Security Experts:

Mobile Gambling Apps Expose Enterprise Data: Report

The number of gambling applications installed on mobile devices used in corporate environments is on the rise, which creates an increasingly favorable environment for data theft and other types of cyberattacks, a recent report from enterprise security company Veracode shows.

According to Veracode, on average, multiple gambling apps are installed in an enterprise environment, and many of these programs are plagued by critical vulnerabilities that can result in privacy breaches and enterprise data theft.

The company notes that the issues often reside in the way the applications are built, as some come with adware or weak encryption, which could allow cybercriminals to access user information such as contacts, emails, call history, or phone location.

Mobile gambling apps are often offered for free, but include advertising software development kits (SDKs) that send user information to third-party servers and can allow outsiders to track individuals and steal corporate intellectual property.

Data from Veracode’s cloud-based platform revealed that some enterprise environments contain as many as 35 unique gambling apps and showed that unsafe slots, poker, black jack and bingo apps are being used on corporate devices.

The company found a popular casino app to be vulnerable to man-in-the-middle (MiTM) attacks, potentially allowing cybercriminals to eavesdrop, and witnessed that the program also checks whether the device is rooted or jailbroken, to determine if it can disable the anti-malware software, view banking passwords and other cached credentials, and even replace firmware.

Veracode also discovered a slots application that uses unencrypted HTTP to communicate with back-end cloud services, thus potentially exposing user information, and which downloads encrypted data without user’s permission. Overall, Veracode found ten digital gambling apps that can read, write and delete local files, while also having the ability to directly access network functions, allowing them to connect to arbitrary servers.

“Like it or not, corporate users are installing risky apps on their mobile devices, thereby increasing the attack surface and putting corporate data at risk as well as compromising the security of high-profile employees such as executives,” said Theodora Titonis, VP of mobile security at Veracode.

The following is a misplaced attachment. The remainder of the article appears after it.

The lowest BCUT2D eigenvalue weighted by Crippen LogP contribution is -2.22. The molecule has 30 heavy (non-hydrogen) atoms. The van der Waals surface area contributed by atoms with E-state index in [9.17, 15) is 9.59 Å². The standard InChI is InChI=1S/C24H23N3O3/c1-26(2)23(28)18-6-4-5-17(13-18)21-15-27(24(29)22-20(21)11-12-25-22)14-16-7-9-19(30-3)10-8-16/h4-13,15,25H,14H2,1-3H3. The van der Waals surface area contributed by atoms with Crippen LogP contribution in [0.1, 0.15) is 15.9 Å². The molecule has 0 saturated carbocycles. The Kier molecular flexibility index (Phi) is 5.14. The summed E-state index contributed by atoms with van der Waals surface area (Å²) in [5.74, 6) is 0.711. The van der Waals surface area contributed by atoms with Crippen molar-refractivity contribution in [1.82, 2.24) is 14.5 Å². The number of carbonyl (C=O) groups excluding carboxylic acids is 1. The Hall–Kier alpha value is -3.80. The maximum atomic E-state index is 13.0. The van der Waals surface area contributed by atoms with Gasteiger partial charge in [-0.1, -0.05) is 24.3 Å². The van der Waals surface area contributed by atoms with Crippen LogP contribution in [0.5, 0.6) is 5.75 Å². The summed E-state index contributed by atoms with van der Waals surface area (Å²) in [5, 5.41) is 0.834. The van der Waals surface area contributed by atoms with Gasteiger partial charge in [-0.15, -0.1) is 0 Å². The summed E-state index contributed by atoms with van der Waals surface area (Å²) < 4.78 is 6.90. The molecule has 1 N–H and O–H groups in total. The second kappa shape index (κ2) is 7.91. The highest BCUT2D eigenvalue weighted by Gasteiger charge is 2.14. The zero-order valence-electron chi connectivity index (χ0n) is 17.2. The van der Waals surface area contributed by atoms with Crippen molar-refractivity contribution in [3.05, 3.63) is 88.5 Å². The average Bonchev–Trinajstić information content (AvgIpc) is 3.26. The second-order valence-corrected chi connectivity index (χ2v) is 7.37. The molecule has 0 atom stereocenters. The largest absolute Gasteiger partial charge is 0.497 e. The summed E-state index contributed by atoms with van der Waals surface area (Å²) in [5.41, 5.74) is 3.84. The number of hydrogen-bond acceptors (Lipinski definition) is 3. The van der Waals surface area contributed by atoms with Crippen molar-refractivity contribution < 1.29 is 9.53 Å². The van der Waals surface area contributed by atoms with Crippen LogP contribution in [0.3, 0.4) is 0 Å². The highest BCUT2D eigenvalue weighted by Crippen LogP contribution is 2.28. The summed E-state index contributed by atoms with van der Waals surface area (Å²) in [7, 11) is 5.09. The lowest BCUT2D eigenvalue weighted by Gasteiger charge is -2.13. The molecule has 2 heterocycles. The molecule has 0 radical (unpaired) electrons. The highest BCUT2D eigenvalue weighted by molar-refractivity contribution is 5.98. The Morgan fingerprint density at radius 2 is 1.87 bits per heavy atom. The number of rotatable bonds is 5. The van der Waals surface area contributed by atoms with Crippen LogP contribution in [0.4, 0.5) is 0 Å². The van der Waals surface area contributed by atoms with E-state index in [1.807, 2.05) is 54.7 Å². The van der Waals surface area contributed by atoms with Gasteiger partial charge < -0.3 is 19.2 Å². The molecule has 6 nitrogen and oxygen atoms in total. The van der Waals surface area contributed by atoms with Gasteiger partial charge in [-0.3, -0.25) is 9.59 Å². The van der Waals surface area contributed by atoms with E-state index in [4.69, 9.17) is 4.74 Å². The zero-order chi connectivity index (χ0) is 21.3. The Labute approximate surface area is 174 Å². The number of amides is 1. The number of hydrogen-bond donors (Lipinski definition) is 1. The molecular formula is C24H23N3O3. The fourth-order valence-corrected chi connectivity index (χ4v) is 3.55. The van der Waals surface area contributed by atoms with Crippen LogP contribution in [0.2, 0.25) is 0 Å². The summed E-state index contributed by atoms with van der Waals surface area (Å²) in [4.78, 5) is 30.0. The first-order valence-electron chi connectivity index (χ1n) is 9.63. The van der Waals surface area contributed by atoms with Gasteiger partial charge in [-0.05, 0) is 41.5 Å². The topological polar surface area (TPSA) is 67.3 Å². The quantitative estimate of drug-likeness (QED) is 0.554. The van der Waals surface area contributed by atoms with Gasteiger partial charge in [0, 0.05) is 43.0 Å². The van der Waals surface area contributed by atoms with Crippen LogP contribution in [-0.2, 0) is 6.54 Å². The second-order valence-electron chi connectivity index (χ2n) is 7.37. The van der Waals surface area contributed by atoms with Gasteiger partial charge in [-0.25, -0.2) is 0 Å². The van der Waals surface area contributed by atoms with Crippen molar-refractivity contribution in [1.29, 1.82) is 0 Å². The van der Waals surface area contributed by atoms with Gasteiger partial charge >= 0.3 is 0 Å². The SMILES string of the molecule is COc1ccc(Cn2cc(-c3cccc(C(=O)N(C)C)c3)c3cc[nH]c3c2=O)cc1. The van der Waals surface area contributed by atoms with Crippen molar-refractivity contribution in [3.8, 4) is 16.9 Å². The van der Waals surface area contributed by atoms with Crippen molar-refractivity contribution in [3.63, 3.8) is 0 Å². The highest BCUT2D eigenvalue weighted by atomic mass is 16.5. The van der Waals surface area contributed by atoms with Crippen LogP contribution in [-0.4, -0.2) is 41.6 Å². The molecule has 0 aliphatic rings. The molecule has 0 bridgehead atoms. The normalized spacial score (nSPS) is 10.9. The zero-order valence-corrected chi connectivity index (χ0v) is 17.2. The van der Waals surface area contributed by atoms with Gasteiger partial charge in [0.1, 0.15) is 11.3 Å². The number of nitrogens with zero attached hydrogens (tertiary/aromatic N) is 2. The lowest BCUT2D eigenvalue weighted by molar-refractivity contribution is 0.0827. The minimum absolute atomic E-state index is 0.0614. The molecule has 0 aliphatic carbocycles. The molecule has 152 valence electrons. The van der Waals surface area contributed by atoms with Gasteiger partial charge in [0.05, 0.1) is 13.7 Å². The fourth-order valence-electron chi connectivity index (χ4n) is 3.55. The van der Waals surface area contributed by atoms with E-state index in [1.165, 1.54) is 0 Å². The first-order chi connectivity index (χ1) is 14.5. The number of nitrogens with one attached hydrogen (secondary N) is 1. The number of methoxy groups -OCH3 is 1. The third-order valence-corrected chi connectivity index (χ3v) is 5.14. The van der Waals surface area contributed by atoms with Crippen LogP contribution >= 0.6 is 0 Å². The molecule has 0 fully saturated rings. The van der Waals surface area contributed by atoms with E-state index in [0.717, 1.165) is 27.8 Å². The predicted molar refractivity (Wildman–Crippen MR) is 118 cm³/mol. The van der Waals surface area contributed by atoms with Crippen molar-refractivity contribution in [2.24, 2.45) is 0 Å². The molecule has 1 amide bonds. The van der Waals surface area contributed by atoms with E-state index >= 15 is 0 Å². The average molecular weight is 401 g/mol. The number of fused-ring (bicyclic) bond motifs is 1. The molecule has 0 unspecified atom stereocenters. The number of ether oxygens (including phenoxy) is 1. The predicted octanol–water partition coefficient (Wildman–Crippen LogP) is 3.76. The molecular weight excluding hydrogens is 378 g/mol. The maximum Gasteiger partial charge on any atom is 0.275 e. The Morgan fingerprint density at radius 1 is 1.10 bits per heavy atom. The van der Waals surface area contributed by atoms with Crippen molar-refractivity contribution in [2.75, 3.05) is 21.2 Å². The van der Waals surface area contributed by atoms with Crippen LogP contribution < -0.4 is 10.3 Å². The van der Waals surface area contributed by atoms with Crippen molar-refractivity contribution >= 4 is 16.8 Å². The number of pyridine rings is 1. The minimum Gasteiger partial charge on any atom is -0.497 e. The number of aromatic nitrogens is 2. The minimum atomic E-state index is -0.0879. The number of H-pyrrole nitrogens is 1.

Popular attacks on mobile devices include Remote Access Trojans (RATs) and man-in-the-middle (MITM) attacks for accessing user data or eavesdropping, ransomware for restricting access to devices, and fake certificates for side-loading malicious apps, industry research shows.

According to a Juniper Research report, smartphone and tablet owners are estimated to place over $60 billion in bets through casino-type gambling apps by 2018, while Gartner suggests that enterprise users download and install apps that have little security assurances and that 75 percent of mobile apps will fail basic security tests this year.

Veracode’s study analyzed mobile gaming apps including Big Fish Casino, Gold Fish Casino Slots, GSN Casino, Heart of Vegas, Hit it Rich Casino Slots, Jackpot Party Casino, Slot Machines House of Fun, Slots Pharaohs Way, Texas Poker, Wonderful Wizard of Oz, Zynga Poker, and others.

Mobile gambling applications are certainly not alone in the risks they pose to corporate data. Just about any poorly designed or maliciously developed app can be risky.

Earlier this year, IBM’s Application Security Research Team conducted a study of 41 popular dating applications for Android and determined that more than 60 percent of them are potentially vulnerable to cyberattacks.

“Mobile applications can pose serious risk to enterprise data, customers and security in general, so it is especially important for organizations to be able to identify these apps,” Adam Ely, Founder and COO of Bluebox, wrote in a 2014 SecurityWeek column.

“The first step is to determine if the application is genuine in intention or malicious. It’s difficult to establish the threat without knowing the application’s intent,” Ely continued. “Moreover, mobile malware is often a lesser threat than insecurities in legitimate applications. As such, when identifying risky apps, we must also look at the legitimate applications that have good intent, but may not be as secure as we need them to be.” 

So how can IT and security teams determine what apps could be harmful?

According to Ely, some characteristics of mobile apps that should be evaluated include the security posture of the application, how the application handles data storage, how or if the application writes to disk, if data (especially sensitive or PIIA data) is encrypted, and how long data resides on the device or if it purges data after it’s utilized.

“No mobile app is an island,” Ely said.

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